University of Dayton Divests From Fossil Fuels
The University of Dayton, a Catholic, Marianist university, announced yesterday that it will begin divesting its $670 million investment pool from fossil fuel companies. It joins the growing list of religious groups, seminaries, and universities that have made this brave step.
“This action, which is a significant step in a long-term process, is consistent with Catholic social teachings, our Marianist values, and comprehensive campuswide sustainability initiatives and commitments under the American College and University Presidents’ Climate Commitment,” University of Dayton President Daniel J. Curran said. “We cannot ignore the negative consequence of climate change, which disproportionately impacts the world’s most vulnerable people. Our Marianist values of leadership and service to humanity call upon us to act on these principles and serve as a catalyst for civil discussion and positive change that benefits our planet.”
Michael Galligan-Stierle, president of the Association of Catholic Colleges and Universities, voiced his strong support for the University’s decision to divest.
“We applaud the University of Dayton for taking this step as perhaps the first U.S. Catholic university to divest from fossil fuels,” he said. “This is a complex issue, but Catholic higher education was founded to examine culture and find ways to advance the common good. Here is one way to lead as a good steward of God’s creation.”
The Rev. Martin Solma, provincial for the Marianist Province of the U.S. and a member of the board’s investment committee, believes that doing something good for the environment doesn’t have to be bad for the wallet.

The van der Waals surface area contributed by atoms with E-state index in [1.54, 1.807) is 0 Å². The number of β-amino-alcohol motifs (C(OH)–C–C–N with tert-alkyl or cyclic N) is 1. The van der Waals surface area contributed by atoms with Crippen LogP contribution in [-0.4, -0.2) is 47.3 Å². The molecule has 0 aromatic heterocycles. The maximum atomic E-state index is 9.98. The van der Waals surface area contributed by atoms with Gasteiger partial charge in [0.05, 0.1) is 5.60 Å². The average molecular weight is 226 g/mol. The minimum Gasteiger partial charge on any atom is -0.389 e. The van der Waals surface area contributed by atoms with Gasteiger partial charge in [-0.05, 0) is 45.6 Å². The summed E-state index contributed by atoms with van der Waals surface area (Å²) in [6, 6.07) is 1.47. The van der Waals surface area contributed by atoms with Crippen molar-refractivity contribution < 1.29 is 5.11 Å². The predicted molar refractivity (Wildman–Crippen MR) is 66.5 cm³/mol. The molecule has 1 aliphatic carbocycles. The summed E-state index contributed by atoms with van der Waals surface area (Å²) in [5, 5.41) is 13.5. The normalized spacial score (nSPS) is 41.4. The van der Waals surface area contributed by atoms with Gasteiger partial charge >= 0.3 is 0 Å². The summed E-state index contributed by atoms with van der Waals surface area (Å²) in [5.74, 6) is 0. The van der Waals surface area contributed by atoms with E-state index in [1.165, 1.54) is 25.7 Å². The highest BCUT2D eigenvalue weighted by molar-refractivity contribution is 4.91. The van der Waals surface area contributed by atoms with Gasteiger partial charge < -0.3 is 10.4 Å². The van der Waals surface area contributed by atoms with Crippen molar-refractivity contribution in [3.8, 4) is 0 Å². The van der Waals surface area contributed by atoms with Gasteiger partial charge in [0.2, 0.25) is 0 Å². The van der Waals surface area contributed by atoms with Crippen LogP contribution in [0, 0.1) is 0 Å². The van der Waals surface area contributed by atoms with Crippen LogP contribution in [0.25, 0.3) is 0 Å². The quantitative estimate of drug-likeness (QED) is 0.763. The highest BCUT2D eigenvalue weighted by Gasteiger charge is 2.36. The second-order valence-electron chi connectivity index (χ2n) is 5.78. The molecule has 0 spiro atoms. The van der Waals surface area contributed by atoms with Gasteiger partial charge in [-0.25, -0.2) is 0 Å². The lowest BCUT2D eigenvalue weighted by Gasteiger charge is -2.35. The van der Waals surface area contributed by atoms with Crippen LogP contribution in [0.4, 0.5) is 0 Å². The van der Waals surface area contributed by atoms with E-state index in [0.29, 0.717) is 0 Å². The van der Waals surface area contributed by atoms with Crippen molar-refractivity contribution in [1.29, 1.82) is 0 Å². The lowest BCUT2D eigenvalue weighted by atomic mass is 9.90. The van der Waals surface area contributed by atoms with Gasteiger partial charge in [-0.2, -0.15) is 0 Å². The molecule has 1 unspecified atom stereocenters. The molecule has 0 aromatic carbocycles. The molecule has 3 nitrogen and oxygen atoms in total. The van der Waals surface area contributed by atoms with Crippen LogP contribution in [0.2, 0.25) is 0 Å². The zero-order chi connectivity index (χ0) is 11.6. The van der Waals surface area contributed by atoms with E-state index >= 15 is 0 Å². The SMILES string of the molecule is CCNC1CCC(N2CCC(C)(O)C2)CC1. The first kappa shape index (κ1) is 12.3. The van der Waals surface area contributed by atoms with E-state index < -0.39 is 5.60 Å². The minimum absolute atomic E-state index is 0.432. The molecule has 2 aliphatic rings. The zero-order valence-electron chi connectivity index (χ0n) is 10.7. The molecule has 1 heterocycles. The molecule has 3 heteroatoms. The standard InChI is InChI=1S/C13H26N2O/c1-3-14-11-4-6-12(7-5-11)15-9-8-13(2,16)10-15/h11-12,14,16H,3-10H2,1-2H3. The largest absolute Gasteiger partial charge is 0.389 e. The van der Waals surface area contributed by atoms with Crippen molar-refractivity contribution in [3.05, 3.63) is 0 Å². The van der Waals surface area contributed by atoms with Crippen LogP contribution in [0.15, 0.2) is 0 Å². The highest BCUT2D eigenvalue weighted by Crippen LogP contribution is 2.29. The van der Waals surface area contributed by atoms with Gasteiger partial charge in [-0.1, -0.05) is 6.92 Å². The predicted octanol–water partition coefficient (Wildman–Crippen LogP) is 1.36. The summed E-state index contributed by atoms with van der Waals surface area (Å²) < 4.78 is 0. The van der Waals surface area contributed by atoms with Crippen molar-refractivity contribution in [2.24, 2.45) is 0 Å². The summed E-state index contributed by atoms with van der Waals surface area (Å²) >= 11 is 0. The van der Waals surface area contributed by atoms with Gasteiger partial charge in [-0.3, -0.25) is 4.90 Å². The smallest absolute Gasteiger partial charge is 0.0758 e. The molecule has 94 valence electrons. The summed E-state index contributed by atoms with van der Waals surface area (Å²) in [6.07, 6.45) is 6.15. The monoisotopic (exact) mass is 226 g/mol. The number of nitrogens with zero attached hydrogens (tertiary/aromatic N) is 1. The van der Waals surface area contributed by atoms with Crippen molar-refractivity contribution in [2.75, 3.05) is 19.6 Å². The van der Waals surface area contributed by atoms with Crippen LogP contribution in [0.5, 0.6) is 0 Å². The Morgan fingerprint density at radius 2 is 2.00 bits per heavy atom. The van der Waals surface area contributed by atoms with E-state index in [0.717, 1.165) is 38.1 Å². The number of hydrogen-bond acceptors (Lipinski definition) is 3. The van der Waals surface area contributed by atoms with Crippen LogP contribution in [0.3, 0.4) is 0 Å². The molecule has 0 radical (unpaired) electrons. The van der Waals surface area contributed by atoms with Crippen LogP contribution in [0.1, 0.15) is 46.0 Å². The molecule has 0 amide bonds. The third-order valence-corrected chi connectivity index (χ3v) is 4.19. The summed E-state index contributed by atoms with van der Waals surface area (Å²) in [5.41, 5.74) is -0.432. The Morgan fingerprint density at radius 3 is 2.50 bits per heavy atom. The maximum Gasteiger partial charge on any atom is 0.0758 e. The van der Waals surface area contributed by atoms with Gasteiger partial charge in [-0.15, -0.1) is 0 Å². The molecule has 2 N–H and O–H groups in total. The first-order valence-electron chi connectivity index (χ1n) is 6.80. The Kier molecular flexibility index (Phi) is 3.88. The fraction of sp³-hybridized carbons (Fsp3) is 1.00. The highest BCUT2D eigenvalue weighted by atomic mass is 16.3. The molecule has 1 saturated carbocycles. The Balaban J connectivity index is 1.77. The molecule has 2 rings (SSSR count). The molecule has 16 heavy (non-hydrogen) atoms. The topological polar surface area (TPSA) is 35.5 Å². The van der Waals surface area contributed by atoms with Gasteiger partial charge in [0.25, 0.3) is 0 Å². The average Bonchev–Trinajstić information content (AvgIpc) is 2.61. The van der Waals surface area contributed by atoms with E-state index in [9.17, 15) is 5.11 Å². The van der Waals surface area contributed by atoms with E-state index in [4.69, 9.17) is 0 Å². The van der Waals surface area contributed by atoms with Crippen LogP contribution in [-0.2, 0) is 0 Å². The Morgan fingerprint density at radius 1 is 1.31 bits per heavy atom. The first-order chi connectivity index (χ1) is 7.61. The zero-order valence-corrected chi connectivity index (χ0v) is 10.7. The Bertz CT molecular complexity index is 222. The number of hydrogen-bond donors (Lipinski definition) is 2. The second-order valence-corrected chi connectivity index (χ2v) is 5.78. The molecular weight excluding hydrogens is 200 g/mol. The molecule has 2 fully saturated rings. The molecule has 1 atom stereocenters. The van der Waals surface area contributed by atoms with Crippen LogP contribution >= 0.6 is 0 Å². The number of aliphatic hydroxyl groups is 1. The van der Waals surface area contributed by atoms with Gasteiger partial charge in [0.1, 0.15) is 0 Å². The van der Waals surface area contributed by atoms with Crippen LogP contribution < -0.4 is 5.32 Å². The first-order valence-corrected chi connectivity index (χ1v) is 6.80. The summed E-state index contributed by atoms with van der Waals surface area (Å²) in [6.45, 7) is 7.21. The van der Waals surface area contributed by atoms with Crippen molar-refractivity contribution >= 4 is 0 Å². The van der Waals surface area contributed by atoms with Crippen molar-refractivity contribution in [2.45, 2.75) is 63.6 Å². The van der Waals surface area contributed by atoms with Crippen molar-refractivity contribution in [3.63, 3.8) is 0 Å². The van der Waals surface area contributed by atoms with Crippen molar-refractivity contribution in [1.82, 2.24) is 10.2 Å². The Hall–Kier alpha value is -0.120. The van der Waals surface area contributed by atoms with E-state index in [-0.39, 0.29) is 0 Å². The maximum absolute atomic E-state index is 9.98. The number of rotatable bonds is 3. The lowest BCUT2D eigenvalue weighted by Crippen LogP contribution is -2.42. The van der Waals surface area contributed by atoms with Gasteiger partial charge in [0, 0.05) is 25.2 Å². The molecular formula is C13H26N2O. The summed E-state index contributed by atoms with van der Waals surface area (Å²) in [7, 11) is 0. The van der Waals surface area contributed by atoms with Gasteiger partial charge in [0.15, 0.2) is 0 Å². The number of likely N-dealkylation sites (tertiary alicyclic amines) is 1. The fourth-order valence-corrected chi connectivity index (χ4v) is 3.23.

“We believe it is possible and necessary to be both responsible stewards of our planet and fiduciaries,” Solma said. “The tremendous moral imperative to act in accordance with our mission far outweighed any other considerations for divestment.”
The University plans to divest in phases. It will initially eliminate fossil fuel holdings from its domestic equity account, then it will develop plans to eliminate fossil fuels from its international holdings. The University will invest in green and sustainable technologies or holdings and restrict future investments in private equity or hedge funds whose investments support fossil fuel or significant carbon producing holdings.
Hopefully, the University will serve as an example to other religious institutions with large investment pools, such as the Catholic Church itself. Earlier this year, multi-faith groups sent a letter to Pope Francis calling for the Catholic Church’s divestment form fossil fuel companies. While the Vatican still has yet to respond, other Catholic organizations, like the University of Dayton, will hopefully inspire positive action.
News Source: University of Dayton
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